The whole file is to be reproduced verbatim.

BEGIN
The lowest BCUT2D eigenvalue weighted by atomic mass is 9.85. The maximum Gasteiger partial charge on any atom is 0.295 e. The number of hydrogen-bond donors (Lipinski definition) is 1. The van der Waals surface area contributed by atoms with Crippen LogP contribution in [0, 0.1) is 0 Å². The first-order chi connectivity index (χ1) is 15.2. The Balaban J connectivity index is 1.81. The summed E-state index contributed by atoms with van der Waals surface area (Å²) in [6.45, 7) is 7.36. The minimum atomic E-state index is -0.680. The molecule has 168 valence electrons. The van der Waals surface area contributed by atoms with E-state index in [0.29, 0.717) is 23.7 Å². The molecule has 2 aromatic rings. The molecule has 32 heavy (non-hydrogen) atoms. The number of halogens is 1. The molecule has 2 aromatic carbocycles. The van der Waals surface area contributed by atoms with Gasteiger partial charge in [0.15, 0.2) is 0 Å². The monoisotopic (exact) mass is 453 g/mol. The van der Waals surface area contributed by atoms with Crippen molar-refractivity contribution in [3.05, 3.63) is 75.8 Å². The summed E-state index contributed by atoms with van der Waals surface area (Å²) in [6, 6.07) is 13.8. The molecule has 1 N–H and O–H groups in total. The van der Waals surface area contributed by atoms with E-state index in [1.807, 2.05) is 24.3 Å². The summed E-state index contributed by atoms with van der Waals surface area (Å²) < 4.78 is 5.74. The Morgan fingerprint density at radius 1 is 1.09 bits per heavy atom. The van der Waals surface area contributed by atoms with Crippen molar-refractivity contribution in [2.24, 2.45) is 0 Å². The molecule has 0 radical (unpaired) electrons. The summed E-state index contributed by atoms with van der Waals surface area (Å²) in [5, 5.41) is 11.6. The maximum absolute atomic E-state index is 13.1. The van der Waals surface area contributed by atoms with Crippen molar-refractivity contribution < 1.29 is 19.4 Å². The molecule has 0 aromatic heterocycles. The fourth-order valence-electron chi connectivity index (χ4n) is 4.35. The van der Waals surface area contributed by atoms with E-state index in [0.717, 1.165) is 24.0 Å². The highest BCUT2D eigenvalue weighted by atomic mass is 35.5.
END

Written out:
The lowest BCUT2D eigenvalue weighted by atomic mass is 9.85. The maximum Gasteiger partial charge on any atom is 0.295 e. The number of hydrogen-bond donors (Lipinski definition) is 1. The van der Waals surface area contributed by atoms with Crippen LogP contribution in [0, 0.1) is 0 Å². The first-order chi connectivity index (χ1) is 15.2. The Balaban J connectivity index is 1.81. The summed E-state index contributed by atoms with van der Waals surface area (Å²) in [6.45, 7) is 7.36. The minimum atomic E-state index is -0.680. The molecule has 168 valence electrons. The van der Waals surface area contributed by atoms with E-state index in [0.29, 0.717) is 23.7 Å². The molecule has 2 aromatic rings. The molecule has 32 heavy (non-hydrogen) atoms. The number of halogens is 1. The molecule has 2 aromatic carbocycles. The van der Waals surface area contributed by atoms with Gasteiger partial charge in [0.15, 0.2) is 0 Å². The monoisotopic (exact) mass is 453 g/mol. The van der Waals surface area contributed by atoms with Crippen molar-refractivity contribution in [3.05, 3.63) is 75.8 Å². The summed E-state index contributed by atoms with van der Waals surface area (Å²) in [6, 6.07) is 13.8. The molecule has 1 N–H and O–H groups in total. The van der Waals surface area contributed by atoms with E-state index in [1.807, 2.05) is 24.3 Å². The summed E-state index contributed by atoms with van der Waals surface area (Å²) < 4.78 is 5.74. The Morgan fingerprint density at radius 1 is 1.09 bits per heavy atom. The van der Waals surface area contributed by atoms with Crippen molar-refractivity contribution in [2.24, 2.45) is 0 Å². The molecule has 0 radical (unpaired) electrons. The summed E-state index contributed by atoms with van der Waals surface area (Å²) in [5, 5.41) is 11.6. The maximum absolute atomic E-state index is 13.1. The van der Waals surface area contributed by atoms with Crippen molar-refractivity contribution < 1.29 is 19.4 Å². The molecule has 0 aromatic heterocycles. The fourth-order valence-electron chi connectivity index (χ4n) is 4.35. The van der Waals surface area contributed by atoms with E-state index in [0.717, 1.165) is 24.0 Å². The highest BCUT2D eigenvalue weighted by atomic mass is 35.5.